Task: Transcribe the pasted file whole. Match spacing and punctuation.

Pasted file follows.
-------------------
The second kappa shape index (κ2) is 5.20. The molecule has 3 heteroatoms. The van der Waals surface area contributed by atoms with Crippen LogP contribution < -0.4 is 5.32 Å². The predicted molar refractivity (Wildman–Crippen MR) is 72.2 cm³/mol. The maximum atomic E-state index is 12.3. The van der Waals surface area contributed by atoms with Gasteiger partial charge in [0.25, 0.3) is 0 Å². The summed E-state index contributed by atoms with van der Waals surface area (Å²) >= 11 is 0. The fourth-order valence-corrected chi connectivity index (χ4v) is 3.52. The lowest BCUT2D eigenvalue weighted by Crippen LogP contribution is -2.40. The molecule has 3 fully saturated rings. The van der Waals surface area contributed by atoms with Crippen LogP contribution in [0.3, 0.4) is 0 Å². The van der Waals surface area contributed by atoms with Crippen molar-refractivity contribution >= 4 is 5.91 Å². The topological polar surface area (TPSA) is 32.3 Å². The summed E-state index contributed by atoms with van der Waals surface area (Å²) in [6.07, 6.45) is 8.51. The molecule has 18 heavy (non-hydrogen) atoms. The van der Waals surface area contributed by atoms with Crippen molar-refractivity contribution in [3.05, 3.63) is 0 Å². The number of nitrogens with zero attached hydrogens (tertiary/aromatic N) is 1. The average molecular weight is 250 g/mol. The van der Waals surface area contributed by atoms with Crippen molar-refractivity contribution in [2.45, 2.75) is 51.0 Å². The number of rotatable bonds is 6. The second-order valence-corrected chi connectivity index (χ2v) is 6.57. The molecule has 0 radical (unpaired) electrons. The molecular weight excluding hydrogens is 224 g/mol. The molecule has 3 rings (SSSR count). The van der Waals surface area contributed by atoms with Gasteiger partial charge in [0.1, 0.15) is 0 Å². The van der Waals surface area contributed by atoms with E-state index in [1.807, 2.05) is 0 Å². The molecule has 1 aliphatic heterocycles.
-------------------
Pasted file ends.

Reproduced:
The second kappa shape index (κ2) is 5.20. The molecule has 3 heteroatoms. The van der Waals surface area contributed by atoms with Crippen LogP contribution < -0.4 is 5.32 Å². The predicted molar refractivity (Wildman–Crippen MR) is 72.2 cm³/mol. The maximum atomic E-state index is 12.3. The van der Waals surface area contributed by atoms with Gasteiger partial charge in [0.25, 0.3) is 0 Å². The summed E-state index contributed by atoms with van der Waals surface area (Å²) >= 11 is 0. The fourth-order valence-corrected chi connectivity index (χ4v) is 3.52. The lowest BCUT2D eigenvalue weighted by Crippen LogP contribution is -2.40. The molecule has 3 fully saturated rings. The van der Waals surface area contributed by atoms with Crippen LogP contribution in [0.3, 0.4) is 0 Å². The van der Waals surface area contributed by atoms with Crippen molar-refractivity contribution >= 4 is 5.91 Å². The topological polar surface area (TPSA) is 32.3 Å². The summed E-state index contributed by atoms with van der Waals surface area (Å²) in [6.07, 6.45) is 8.51. The molecule has 18 heavy (non-hydrogen) atoms. The van der Waals surface area contributed by atoms with Crippen molar-refractivity contribution in [3.05, 3.63) is 0 Å². The number of nitrogens with zero attached hydrogens (tertiary/aromatic N) is 1. The average molecular weight is 250 g/mol. The van der Waals surface area contributed by atoms with Crippen molar-refractivity contribution in [2.45, 2.75) is 51.0 Å². The number of rotatable bonds is 6. The second-order valence-corrected chi connectivity index (χ2v) is 6.57. The molecule has 0 radical (unpaired) electrons. The molecular weight excluding hydrogens is 224 g/mol. The molecule has 3 rings (SSSR count). The van der Waals surface area contributed by atoms with Gasteiger partial charge in [0.1, 0.15) is 0 Å². The van der Waals surface area contributed by atoms with E-state index in [1.807, 2.05) is 0 Å². The molecule has 1 aliphatic heterocycles.